Australia will issue its first formal apology to the country's indigenous people next month, a senior minister said Wednesday, a milestone that could ease tensions with a minority once subjected to policies including the removal of mixed-blood children from families on the premise that their race was doomed.
The Feb. 13 apology to the so-called "stolen generation" of Aborigines will be the first item of business for the new Parliament, Indigenous Affairs Minister Jenny Macklin said. Prime Minister Kevin Rudd, whose Labor Party won November elections, had promised to push for an apology, which has been debated in Australia for years.
"The apology will be made on behalf of the Australian government and does not attribute guilt to the current generation of Australian people," Macklin said in a statement.
Macklin and Rudd have previously ruled out financial compensation for the impoverished minority, and Macklin did not mention that subject Wednesday. But she said she sought broad input on the wording of the apology, which she hoped would signal the beginning of a new relationship between Australia and the impoverished minority.
"Once we establish this respect, the government can work with indigenous communities to improve services aimed at closing the 17-year life expectancy gap between indigenous and non-indigenous Australians," she said.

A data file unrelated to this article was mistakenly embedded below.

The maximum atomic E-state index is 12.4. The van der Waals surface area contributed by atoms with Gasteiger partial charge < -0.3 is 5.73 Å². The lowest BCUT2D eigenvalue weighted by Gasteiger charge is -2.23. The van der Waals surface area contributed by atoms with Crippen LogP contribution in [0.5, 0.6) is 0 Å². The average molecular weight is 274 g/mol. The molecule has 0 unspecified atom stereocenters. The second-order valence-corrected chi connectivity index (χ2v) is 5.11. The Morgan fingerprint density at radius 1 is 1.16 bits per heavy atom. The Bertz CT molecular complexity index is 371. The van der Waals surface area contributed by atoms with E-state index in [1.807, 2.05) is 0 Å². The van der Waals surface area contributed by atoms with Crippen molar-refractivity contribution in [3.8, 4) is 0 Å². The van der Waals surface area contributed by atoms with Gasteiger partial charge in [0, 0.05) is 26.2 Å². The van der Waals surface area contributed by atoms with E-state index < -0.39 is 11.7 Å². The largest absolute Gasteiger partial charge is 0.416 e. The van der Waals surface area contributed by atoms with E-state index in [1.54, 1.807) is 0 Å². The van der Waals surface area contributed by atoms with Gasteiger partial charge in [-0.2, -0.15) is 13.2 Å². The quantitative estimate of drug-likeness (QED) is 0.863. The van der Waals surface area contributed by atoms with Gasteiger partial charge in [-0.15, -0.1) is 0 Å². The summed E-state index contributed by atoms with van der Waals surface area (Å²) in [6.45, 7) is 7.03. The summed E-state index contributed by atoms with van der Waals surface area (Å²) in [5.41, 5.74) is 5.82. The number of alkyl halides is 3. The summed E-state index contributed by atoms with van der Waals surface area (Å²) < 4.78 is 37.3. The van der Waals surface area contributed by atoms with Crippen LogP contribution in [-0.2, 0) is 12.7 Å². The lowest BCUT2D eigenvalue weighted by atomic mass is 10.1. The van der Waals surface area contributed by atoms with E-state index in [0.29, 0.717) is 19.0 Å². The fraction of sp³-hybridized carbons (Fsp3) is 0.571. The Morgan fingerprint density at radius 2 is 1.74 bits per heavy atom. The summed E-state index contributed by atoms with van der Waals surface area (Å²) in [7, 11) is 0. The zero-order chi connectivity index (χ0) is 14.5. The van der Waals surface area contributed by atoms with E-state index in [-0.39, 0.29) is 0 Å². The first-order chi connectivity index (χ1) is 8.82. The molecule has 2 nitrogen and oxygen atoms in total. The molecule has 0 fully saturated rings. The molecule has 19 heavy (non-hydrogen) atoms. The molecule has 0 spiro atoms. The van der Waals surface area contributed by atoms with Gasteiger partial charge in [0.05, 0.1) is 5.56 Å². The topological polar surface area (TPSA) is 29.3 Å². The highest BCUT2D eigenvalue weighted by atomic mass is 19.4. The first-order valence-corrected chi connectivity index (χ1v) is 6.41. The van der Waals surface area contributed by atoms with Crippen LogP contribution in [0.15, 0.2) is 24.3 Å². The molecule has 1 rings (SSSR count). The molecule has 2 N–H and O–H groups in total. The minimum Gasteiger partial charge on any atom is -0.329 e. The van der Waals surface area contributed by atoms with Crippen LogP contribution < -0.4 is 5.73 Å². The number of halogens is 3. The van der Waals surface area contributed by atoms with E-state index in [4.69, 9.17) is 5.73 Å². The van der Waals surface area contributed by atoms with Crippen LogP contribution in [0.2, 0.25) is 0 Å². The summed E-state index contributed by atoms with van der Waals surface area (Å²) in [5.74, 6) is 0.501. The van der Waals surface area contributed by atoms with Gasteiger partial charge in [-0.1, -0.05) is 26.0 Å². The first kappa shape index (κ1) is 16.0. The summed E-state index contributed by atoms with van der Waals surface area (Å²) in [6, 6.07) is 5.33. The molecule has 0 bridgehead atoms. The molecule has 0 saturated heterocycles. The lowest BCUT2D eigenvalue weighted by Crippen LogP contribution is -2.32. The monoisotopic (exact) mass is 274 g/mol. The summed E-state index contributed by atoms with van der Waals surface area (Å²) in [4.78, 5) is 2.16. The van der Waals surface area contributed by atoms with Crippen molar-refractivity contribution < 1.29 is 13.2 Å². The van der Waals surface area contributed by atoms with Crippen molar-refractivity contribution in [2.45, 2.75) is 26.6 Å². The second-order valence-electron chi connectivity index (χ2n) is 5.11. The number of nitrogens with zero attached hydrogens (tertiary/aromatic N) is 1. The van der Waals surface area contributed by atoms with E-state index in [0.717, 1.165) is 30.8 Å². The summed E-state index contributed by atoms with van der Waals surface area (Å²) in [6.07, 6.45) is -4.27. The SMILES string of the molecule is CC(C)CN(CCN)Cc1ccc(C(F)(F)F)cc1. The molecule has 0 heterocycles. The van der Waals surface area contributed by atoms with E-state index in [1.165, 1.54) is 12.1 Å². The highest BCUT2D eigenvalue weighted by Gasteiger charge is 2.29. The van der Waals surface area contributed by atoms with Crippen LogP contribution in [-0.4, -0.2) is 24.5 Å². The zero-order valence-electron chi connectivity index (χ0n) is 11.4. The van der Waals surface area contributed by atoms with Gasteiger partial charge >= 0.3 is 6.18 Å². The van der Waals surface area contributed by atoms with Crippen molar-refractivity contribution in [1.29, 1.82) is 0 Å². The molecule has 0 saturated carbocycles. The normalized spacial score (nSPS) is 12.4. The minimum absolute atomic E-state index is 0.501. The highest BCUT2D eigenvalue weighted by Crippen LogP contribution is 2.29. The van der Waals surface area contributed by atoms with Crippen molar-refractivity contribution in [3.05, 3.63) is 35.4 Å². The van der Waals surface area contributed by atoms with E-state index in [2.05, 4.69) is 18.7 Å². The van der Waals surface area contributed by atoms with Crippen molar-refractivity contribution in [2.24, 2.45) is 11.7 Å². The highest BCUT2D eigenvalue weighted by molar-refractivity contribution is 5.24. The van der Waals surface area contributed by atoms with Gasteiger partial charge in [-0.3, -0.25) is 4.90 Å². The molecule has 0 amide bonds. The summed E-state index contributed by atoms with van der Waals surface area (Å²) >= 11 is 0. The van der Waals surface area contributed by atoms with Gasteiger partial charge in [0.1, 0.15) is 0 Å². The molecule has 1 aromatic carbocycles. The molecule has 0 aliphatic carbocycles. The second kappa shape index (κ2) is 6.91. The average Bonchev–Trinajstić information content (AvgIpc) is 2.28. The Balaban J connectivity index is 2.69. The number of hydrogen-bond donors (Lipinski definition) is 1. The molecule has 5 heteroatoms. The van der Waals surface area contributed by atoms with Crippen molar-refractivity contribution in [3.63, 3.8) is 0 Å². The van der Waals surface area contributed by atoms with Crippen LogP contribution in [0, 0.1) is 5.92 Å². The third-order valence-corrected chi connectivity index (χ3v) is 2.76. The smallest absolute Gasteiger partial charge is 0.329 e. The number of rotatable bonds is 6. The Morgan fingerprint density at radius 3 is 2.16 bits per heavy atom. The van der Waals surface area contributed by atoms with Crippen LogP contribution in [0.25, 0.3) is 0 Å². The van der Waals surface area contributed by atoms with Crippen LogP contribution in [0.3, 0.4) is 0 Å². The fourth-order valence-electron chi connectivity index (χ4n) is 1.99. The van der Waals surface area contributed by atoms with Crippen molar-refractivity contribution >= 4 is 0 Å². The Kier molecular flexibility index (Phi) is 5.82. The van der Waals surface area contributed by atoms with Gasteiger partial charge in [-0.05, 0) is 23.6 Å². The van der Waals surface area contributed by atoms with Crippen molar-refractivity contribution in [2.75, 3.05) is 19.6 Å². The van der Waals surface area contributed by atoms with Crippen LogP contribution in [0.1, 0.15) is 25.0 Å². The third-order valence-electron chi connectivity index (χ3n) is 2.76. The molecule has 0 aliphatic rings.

Australia's original inhabitants, Aborigines number about 450,000 among a population of 21 million. Aborigines are the poorest ethnic group in Australia and are most likely to be jailed, unemployed and illiterate.
Australia has had a decade-long debate about how best to acknowledge Aborigines who were affected by a string of 20th century policies that separated mixed-blood Aboriginal children from their families - the cohort frequently referred to as Australia's stolen generation.
From 1910 until the 1970s, around 100,000 mostly mixed-blood Aboriginal children were taken from their parents under state and federal laws based on a premise that Aborigines were a doomed race and saving the children was a humane alternative.
A national inquiry in 1997 found that many children taken from their families suffered long-term psychological effects stemming from the loss of family and culture.
The inquiry recommended that state and federal authorities apologize and compensate those removed from their families. But then-Prime Minister John Howard steadfastly refused to do either, saying his government should not be held responsible for the policies of former officials.